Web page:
ViiV Healthcare’s first-in-class attachment inhibitor fostemsavir has shown promise as a treatment for heavily pre-treated HIV patients failing on current antiretroviral regimens.
According to data from the BRIGHTE study, fostemsavir, in combination with optimised background treatment (OBT), maintained virologic suppression from Week 24 to Week 48 in this “difficult-to-treat” population.
Results showed that 54% of patients in the randomised cohort achieved virologic suppression (<40 copies/mL) at 48 weeks of treatment with fostemsavir plus optimised background therapy, and also showed immunologic improvement, the firm noted.
On the safety side, most patients who received fostemsavir experienced at least one adverse event (AE) by week 48, the most commonly reported being diarrhoea, nausea and headache.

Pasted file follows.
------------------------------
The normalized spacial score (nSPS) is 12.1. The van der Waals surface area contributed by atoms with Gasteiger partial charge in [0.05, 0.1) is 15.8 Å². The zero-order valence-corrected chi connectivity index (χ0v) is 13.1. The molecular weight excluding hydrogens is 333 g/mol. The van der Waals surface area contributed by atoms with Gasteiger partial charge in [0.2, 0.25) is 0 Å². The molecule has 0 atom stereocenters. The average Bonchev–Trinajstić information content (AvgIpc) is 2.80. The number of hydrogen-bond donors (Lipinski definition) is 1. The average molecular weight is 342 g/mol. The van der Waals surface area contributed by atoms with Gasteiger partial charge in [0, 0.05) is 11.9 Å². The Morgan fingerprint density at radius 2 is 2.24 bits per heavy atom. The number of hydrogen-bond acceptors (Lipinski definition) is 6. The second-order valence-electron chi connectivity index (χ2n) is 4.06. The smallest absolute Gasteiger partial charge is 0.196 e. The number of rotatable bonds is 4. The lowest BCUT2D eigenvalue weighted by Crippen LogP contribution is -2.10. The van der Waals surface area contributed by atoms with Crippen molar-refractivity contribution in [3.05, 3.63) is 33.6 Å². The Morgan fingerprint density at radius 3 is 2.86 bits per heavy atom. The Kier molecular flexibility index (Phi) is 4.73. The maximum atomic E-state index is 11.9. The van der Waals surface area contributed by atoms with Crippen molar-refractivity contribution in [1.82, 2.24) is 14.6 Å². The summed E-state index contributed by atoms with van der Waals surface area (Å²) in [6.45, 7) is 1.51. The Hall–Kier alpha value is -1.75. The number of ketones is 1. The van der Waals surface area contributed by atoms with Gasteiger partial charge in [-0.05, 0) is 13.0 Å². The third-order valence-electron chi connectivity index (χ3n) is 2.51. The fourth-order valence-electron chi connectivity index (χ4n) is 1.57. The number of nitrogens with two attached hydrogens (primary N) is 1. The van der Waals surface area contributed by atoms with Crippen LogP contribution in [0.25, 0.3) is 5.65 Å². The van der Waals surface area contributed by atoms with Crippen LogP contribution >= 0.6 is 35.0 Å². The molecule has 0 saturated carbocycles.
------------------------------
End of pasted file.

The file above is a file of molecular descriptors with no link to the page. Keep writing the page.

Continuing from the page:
Thirty-five percent of participants had one or more serious adverse events, most commonly related to infections, and these occurred in the most immunocompromised patients.
John Pottage, chief scientific and medical officer of ViiV, which is majority owned by GSK, said the firm is excited by the results of the study.
“People living with HIV who participated in this study were failing on their current antiretroviral regimens and had few treatment options left available to them; we were encouraged to see that treatment with fostemsavir resulted in both meaningful reductions in viral load and improvements in the health of their immune systems.”
ViiV acquired rights to fostemsavir through its acquisition of Bristol-Myers Squibb’s HIV assets in 2016.